I remember our first woyaksape. I was so overwhelmed at how generous the students were, not only in their words of encouragement, but in sharing their life and cultural experiences. Here I was an outsider; someone they really did not know, and yet they shared very personal experiences. What a humbling experience. The mentor teachers and coaches were very generous in sharing their cultural, educational, teaching and life experiences and providing emotional support with not only the students, but with each other. And the college professors had such great generosity as they shared precious time in the classroom so students could learn about RSEP, supported the students as they met the challenges, allowed us to meet in their office or during their class time, and supported us in our efforts – such great generosity.
And the RSEP students, when they had the opportunity to share their knowledge with the youth of their community – oh how moving it was to see, hear and/or read about the impact they had on those youth. I would literally get goosebumps. The students wonder and awe about that impact motivated them to keep moving forward despite what was thrown at them. They were sharing hope.
Wisdom is a life-long journey; it is a combination of education and life experiences. When the students shared and I heard their life experiences, the wisdom of humility and caring for others was very evident. However, the wisdom of perseverance is one that really stood out. The students knew that their choice to simultaneously pursue a teaching degree, work full time, be a parent and meet the rigor of RSEP would not be easy. Yet they chose to act on the wisdom of their elders and their life experiences. They knew that this is what they had to do. In seeing and listening to their wisdom, I witnessed and heard hope.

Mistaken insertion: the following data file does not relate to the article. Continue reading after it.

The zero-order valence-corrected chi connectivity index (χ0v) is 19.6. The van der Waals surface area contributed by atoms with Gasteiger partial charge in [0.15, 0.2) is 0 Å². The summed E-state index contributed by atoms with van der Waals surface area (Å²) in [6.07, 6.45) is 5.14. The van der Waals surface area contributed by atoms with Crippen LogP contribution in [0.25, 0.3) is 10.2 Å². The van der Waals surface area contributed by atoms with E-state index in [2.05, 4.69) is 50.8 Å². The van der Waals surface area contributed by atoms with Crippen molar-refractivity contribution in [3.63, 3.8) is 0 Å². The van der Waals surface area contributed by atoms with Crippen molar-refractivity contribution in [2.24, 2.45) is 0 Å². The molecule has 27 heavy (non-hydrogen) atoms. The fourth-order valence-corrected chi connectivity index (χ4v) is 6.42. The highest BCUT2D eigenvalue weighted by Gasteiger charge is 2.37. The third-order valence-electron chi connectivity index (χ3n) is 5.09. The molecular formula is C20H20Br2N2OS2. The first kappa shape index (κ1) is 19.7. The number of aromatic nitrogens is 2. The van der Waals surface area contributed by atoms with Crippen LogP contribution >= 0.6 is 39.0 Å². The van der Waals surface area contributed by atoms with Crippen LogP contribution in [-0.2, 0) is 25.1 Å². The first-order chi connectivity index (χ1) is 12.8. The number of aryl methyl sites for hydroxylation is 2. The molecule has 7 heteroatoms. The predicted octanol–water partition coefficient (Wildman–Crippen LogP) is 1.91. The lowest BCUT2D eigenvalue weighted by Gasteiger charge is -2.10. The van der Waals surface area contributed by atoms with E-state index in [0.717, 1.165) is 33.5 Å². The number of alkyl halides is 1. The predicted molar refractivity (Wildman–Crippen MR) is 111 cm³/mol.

I consider myself very honored to have had the opportunity to not only be a part of these students’ journey to become awesome educators, but also that they allowed me to be a part of their personal journey. We became family.
In bringing this full circle, RSEP helped the students to bridge teacher education with their Lakota culture. The students came to better understand that they are the hope for their children, family, extended family and culture. They saw RSEP as a vehicle to help them move forward in their journey. In their heart they knew this is what they wanted to do; needed to do.
*The Rising Star Educator Program was funded by a grant from NASA’s Space Grant Innovative Pilot in STEM Education Program. Grant #NNX13AR35A.
Marie Steckelberg, EdD, is the owner of Steckelberg Consulting, LLC. She does contract work with the South Dakota Discovery Center.